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United States Department of Agriculture

Agricultural Research Service

Research Project: EFFECTS OF ATMOSPHERIC HUMIDITY ON EVAPORATION RATES OF PHEROMONE

Location: Application Technology Research Unit

2012 Annual Report


1a.Objectives (from AD-416):
The objective of this study is to determine the effect of ambient humidity and saturation of surrounding air with gaseous pheromone on the evaporation rates of pheromone from standard releasers.


1b.Approach (from AD-416):
Investigation of pheromone evaporation at different relative humidity (RH) conditions will be conducted with a custom-built, experimental system. The system is constructed with a RH control unit, a target holding chamber, a stereoscope with a high definition digital camera, and a load cell unit. The custom-designed RH control unit generates air with a constant RH ranging from 10 to 90%. The target holding chamber is a rectangle box with an internal capacity of 0.56 L and is used to position pheromone releasers. The chamber is completely insulated from the environment and its internal air humidity is controlled by the RH control unit. A small 110V AC axial fan will be used to exhaust the air inside the chamber at different air speeds. The fan also creates a vacuum source to draw the air from the air mixing chamber in the RH control unit through the target holding chamber. The stereoscope is mounted horizontally near the window on the side wall of the chamber to take sequential images of pheromone releaser while the evaporation process is taking place. An imaging program is used to record and save the sequential images in a computer. The images will be used to determine the changes in the liquid level of each pheromone releaser. The load cell unit is mounted inside the chamber and is used to measure the mass of the pheromone releaser. The liquid level and the mass will be measured simultaneously in response to the pheromone evaporation. The variables used for the study of pheromone evaporation will be: constant relative humidity ranging from 10 to 90%, air speed, pheromone releaser weight, pheromone releaser surface area, pheromone concentration, and types of pheromone (molecular weight). Ambient air temperature will be maintained at 25°C for all tests. The vapor pressure will be calculated with a Psychrometric Chart software for different relative humidities at 25°C. Pheromone release rates under varying relative humidity will also be monitored using gas chromatography-mass spectrometry. Pheromones within the headspace of the relative humidity chamber will be passively sampled using solid phase microextraction (SPME) and/or actively sampled under vacuum by pulling volatiles onto an adsorbent trap. Pheromones will subsequently be desorbed and analyzed by briefly holding the SPME fiber in the injection port of a GC-MS. Alternatively, methylene chloride will be used to elute volatiles from the adsorbent traps, which will then be injected via an autosampler onto a GC-MS. These procedures will be invaluable for confirming a correlation between change in dispenser mass and actual pheromone release rates.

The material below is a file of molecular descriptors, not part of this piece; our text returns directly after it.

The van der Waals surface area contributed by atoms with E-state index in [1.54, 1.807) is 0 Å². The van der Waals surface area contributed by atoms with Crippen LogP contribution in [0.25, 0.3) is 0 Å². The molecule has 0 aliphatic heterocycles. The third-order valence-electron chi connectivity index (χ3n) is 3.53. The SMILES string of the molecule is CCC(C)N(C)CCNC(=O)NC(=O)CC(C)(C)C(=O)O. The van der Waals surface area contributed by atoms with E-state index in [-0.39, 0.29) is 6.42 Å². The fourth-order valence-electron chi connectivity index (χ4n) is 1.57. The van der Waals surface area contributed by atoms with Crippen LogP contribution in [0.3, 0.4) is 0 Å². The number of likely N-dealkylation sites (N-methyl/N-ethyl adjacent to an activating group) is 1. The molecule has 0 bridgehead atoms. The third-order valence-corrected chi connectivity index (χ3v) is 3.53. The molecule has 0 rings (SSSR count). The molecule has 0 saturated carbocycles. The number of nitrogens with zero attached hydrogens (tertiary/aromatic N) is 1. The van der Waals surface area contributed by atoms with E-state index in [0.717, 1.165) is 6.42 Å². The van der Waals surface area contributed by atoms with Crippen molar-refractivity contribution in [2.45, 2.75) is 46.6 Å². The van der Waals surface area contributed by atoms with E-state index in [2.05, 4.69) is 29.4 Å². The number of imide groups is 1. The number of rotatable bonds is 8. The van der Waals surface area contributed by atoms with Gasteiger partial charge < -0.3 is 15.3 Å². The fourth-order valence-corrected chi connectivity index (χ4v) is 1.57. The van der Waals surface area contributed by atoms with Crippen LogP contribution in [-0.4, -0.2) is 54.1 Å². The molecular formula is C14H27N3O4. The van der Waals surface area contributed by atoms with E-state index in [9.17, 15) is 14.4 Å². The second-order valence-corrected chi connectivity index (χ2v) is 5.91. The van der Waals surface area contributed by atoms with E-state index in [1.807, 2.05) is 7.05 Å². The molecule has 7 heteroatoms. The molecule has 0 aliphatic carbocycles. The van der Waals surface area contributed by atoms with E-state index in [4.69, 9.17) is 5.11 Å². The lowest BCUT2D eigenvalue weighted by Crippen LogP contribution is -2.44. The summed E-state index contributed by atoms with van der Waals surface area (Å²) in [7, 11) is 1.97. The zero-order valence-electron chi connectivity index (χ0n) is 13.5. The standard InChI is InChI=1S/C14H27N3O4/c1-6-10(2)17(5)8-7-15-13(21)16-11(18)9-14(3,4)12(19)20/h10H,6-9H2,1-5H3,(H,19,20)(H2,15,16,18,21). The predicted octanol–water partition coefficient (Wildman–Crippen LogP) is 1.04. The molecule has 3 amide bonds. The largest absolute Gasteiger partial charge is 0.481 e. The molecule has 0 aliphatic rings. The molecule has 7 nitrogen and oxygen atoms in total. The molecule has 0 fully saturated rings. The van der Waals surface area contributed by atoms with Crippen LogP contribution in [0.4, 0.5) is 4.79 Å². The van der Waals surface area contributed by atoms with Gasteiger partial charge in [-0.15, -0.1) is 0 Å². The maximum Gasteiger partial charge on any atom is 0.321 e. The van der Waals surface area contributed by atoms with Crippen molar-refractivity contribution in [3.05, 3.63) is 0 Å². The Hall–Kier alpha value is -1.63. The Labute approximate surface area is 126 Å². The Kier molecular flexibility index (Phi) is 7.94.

3.Progress Report:

A system was developed to determine pheromone evaporation rates under controlled environmental conditions. The system consisted of an environmentally-controlled chamber, a precision balance, an exhaust unit, and a computer data acquisition unit. The environmental chamber was able to precisely control ambient temperature ranging from 5°C to 50° and relative humidity ranging from 5% to 100%. Weight changes of three commonly used pheromones were measured to determine the evaporation rate at each combination of the ambient temperatures of 20, 25, 30, 35 and 40 °C and relative humidities of 30, 50 and 80%. Each sample inside the chamber was tested continuously for seven days with the sampling rate of 15 minutes per weight measurement. This project addresses Objective 2.1 of the parent project: "Determine how water droplets amended with spray additives, relative humidity and the morphological surfaces of leaves affect the droplet evaporation time, spread factor and residual pattern on leaves.


Last Modified: 12/18/2014
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